“Agreed that the government inherited a bad economy, but policies are not made to worsen the plight of the masses, but to improve the living conditions of the citizens, especially the poor.
“The planned 40 per cent hike in electricity tariff is the height of insensitivity. The government has set up a committee with organized labour to work out modalities and ways of cushioning the negative effects of the subsidy removal.
‘’But now, the government is already making the expected outcome of the committee useless by the planned hike. The government should jettison the planned hike.
Proposed tariff hike unfair, unjustifiable —CSOs
Also reacting to the proposed tariff hike, civil society organisations, CSOs, in the country described it as unfair and unjustifiable.
Reacting yesterday, Kolawole Oluwadare, Executive Director of Socio-Economic Rights and Accountability Project, SERAP, said: “If it is true that there is, indeed, plans to increase electricity tariff, then it is completely against the obligation of the government to the people.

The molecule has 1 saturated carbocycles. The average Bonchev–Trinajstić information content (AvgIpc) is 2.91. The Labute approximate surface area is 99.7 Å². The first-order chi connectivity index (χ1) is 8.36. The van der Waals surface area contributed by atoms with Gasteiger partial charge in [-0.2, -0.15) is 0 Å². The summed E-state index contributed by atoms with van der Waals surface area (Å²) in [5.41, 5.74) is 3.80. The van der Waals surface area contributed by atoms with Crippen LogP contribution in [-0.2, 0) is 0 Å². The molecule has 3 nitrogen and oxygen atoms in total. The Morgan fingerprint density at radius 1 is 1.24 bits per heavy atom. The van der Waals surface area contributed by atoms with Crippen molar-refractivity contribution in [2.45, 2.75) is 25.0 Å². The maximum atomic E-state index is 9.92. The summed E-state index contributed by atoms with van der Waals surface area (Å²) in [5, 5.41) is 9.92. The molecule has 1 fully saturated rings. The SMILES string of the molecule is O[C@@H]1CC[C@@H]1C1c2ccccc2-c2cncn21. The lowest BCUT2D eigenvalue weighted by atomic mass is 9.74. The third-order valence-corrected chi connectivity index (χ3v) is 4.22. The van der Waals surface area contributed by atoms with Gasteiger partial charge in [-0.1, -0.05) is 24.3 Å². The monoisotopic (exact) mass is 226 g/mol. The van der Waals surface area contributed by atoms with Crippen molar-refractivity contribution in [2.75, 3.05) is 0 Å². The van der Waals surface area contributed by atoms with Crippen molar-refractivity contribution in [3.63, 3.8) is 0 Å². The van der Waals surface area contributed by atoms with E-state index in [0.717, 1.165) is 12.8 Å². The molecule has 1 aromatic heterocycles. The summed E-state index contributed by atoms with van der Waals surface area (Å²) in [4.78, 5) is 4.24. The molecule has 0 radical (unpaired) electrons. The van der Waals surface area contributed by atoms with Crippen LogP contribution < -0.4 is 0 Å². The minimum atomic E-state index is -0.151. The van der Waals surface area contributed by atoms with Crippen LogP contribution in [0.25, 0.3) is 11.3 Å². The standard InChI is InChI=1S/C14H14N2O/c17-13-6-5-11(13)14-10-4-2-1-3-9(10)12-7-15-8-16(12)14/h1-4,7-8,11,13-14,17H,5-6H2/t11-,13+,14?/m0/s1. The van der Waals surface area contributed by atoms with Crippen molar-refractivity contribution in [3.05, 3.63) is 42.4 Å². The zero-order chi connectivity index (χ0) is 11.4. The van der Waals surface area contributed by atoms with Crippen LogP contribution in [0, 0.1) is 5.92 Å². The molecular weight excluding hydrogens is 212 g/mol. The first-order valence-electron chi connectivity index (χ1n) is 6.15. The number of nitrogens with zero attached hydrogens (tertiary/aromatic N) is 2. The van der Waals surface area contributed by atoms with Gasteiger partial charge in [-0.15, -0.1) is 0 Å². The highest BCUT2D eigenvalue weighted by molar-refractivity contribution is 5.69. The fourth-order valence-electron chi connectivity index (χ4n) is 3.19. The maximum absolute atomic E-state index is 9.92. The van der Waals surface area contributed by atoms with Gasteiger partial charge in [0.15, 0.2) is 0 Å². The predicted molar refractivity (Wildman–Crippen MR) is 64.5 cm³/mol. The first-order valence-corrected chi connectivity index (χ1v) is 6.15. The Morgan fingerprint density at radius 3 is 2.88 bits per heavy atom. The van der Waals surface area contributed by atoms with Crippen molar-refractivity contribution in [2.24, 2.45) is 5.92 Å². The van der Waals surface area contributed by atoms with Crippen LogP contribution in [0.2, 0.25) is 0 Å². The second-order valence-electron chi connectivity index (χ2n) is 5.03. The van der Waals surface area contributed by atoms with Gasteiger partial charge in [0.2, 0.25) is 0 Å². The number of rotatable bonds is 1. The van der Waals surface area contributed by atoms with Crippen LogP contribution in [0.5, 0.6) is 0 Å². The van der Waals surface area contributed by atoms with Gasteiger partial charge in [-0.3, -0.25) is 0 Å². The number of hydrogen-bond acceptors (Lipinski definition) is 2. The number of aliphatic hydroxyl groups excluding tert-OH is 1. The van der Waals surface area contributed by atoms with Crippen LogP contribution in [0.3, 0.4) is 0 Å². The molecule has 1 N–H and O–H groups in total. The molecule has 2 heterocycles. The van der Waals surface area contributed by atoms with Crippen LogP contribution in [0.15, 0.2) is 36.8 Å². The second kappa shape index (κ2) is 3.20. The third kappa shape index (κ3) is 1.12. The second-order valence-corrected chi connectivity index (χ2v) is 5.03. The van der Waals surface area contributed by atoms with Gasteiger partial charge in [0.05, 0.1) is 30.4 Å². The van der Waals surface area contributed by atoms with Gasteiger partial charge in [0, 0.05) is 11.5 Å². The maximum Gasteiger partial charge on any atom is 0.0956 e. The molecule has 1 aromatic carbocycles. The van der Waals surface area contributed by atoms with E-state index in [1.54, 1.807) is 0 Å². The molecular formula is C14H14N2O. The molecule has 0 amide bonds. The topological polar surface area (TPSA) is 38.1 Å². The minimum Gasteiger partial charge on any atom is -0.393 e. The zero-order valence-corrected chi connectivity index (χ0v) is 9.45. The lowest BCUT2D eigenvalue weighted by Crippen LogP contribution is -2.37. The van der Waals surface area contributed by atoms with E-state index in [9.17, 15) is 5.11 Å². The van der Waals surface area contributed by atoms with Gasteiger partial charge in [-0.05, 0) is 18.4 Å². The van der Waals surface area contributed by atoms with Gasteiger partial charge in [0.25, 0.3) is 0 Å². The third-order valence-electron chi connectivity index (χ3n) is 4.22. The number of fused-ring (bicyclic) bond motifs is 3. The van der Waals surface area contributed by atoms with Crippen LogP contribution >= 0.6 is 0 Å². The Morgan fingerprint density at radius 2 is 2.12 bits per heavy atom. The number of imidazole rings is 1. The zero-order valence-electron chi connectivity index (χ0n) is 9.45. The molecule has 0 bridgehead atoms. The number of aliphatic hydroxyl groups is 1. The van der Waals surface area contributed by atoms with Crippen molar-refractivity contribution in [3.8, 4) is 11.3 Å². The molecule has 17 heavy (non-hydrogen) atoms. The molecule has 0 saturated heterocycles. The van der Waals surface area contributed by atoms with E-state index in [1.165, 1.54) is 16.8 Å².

‘’With the present state of the economy — removal of fuel subsidy and rising inflation — an increase in electricity tariff is going to further affect the economy more proportionately than any other thing. I think this should not be our priority now because it is going to affect Nigerians negatively.”
Also, the Chair, Board of Trustees, Amnesty International (Nigeria) and Head of Transparency International (Nigeria), who also serves as the Executive Director Civil Society Legislative Advocacy Centre, CISLAC, Auwal Musa Rafsanjani, urged government to reconsider its decision.
Musa stated: “The current administration must understand that it is only when Nigerians are alive and productive that they can contribute to the economy and overall development of the nation.”
The group further emphasized the need for subsidies in critical sectors such as agriculture, transportation, energy, housing, education, and health to make life more bearable for the average Nigerian.
On his part, Evans Ufeli, Executive Director, Cadrell Advocacy Centre, said: “The increase is arbitrary because if you look at the Electricity Act, there is a provision for consultation with consumers as to what price is workable for both parties.